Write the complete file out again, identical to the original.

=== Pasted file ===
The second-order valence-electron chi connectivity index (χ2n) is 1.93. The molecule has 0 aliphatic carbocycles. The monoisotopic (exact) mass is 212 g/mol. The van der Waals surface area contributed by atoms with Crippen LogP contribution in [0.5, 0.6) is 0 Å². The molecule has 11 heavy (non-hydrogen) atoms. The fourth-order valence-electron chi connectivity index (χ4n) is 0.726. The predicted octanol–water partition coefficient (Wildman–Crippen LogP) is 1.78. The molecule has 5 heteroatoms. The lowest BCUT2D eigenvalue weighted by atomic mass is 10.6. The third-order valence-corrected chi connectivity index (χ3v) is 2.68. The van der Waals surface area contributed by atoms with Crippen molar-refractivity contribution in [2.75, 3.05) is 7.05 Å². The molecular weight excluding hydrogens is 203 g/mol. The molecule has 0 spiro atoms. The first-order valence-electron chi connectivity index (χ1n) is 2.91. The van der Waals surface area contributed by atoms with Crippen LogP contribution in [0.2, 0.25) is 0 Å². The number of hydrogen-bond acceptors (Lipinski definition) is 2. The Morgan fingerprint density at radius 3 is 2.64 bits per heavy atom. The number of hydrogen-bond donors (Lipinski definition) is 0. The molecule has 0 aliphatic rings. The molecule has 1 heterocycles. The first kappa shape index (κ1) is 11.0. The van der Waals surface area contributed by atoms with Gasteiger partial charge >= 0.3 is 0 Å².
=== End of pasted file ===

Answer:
The second-order valence-electron chi connectivity index (χ2n) is 1.93. The molecule has 0 aliphatic carbocycles. The monoisotopic (exact) mass is 212 g/mol. The van der Waals surface area contributed by atoms with Crippen LogP contribution in [0.5, 0.6) is 0 Å². The molecule has 11 heavy (non-hydrogen) atoms. The fourth-order valence-electron chi connectivity index (χ4n) is 0.726. The predicted octanol–water partition coefficient (Wildman–Crippen LogP) is 1.78. The molecule has 5 heteroatoms. The lowest BCUT2D eigenvalue weighted by atomic mass is 10.6. The third-order valence-corrected chi connectivity index (χ3v) is 2.68. The van der Waals surface area contributed by atoms with Crippen molar-refractivity contribution in [2.75, 3.05) is 7.05 Å². The molecular weight excluding hydrogens is 203 g/mol. The molecule has 0 spiro atoms. The first-order valence-electron chi connectivity index (χ1n) is 2.91. The van der Waals surface area contributed by atoms with Crippen LogP contribution in [0.2, 0.25) is 0 Å². The number of hydrogen-bond acceptors (Lipinski definition) is 2. The Morgan fingerprint density at radius 3 is 2.64 bits per heavy atom. The number of hydrogen-bond donors (Lipinski definition) is 0. The molecule has 0 aliphatic rings. The molecule has 1 heterocycles. The first kappa shape index (κ1) is 11.0. The van der Waals surface area contributed by atoms with Gasteiger partial charge >= 0.3 is 0 Å².